Case: Red Wing

What can well-made leather shoes teach us about good habits and sustainability?

Well used and refurbished Red Wings boots - a great example of a product made to last.

Back in the day, you'd buy a pair of good quality, Goodyear welted leather work boots, for life. You'd use beeswax whenever the leather showed signs of drying up. The shoes were polished if there was visible wear. And finally, when the soles busted through, you'd take them to the shoemaker who'd resole the shoe. The best quality leather shoes can be resoled almost endlessly and the rest of the construction of the shoe could last for a lifetime if well cared for.

These practices and habits made a difference. They shaped how we cared about the objects we owned, they defined what those objects meant to us. Those habits were good for prudence and they kept consumption in check. 

The same is hard to say for most of our current routines related to consumption. Cheap low-quality consumer goods have pushed us to adopt a bunch of bad habits. The disposable convenience culture has degraded the value we relate to objects. All of these habits are eventually bad for our personal well-being as well as the well-being of the planet.

Recently we read the book "The Power of Habit: Why We Do What We Do in Life and Business" by Charles Duhigg. We think it outlined a very useful framework for getting rid of bad habits:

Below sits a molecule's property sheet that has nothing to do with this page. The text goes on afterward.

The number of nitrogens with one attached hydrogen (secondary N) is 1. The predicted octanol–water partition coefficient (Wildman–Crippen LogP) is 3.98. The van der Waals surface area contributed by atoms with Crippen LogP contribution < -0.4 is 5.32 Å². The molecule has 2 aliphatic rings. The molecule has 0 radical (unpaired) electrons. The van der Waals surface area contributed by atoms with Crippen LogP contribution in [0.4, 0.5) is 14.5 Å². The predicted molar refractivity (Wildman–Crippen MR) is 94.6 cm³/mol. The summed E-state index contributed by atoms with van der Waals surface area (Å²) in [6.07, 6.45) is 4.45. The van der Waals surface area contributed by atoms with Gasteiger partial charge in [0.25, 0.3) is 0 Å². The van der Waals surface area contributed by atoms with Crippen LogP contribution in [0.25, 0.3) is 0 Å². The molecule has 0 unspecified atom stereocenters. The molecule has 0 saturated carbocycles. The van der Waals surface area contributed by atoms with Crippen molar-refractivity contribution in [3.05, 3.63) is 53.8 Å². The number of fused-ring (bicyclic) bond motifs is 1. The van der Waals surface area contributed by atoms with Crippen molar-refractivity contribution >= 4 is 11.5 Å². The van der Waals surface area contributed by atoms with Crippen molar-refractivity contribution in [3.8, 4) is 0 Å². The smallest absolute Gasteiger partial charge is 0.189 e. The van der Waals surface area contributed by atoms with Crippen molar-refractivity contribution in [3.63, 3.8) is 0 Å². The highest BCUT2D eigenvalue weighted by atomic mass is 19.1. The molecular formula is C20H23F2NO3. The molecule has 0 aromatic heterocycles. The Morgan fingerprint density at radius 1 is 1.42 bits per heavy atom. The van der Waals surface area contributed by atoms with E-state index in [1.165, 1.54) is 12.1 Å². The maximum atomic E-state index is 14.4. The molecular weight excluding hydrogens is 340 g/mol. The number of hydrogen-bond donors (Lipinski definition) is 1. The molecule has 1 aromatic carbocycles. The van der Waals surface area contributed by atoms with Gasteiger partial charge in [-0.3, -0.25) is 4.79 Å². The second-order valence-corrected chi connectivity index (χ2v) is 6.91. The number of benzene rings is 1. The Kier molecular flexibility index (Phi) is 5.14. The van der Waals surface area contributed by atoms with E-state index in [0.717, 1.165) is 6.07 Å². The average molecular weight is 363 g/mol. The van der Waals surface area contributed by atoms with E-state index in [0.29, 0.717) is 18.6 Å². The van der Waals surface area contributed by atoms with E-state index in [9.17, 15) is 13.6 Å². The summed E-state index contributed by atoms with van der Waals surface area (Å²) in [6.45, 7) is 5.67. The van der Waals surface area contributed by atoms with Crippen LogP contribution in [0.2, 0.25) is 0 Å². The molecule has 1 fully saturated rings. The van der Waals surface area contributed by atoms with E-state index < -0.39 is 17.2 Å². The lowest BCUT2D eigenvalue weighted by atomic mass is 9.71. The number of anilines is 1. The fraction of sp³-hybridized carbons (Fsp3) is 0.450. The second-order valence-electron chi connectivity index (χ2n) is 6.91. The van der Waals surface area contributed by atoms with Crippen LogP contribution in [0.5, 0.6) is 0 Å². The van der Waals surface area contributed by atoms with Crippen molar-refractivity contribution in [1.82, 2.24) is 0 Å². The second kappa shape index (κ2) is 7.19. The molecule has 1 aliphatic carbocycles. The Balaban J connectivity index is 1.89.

The first step is to start actively recognizing the cues for harmful, counterproductive or unsustainable habits. So what has to happen that triggers a series of emotions and practices that leads to the bad habit?

The second step is to recognize when the cravings come. To notice and observe the emotions that try to persuade you to act in a particular way.

The third step is to recognize what are the rewards. What does it feel like immediately after you give in and do whatever the bad habit persuades you to do? 

The fourth step is to try to substitute the bad habit with some other activity. For this to work, it is important to notice the cues and triggers for the habit and start acting immediately to substitute the bad habit. This way you have a chance to introduce a good habit in place of the bad habit.

French army ranger boots from 60's, resoled in 2019 and still going strong.

According to the book, relapsing into bad habits is especially easy during times of stress. What helps though is believing that change for the better is possible.

While reading the book it struck us how the reason for people to fall into bad habits is often in that they feel that better alternatives don’t exist. There is not much out there that we could use to substitute the bad habits. It seems the options out there don't inspire confidence. They don't make us believe that we could change those habits.

"A ten-year-old daily used KASPERI Shoulder bag, refurbished by us.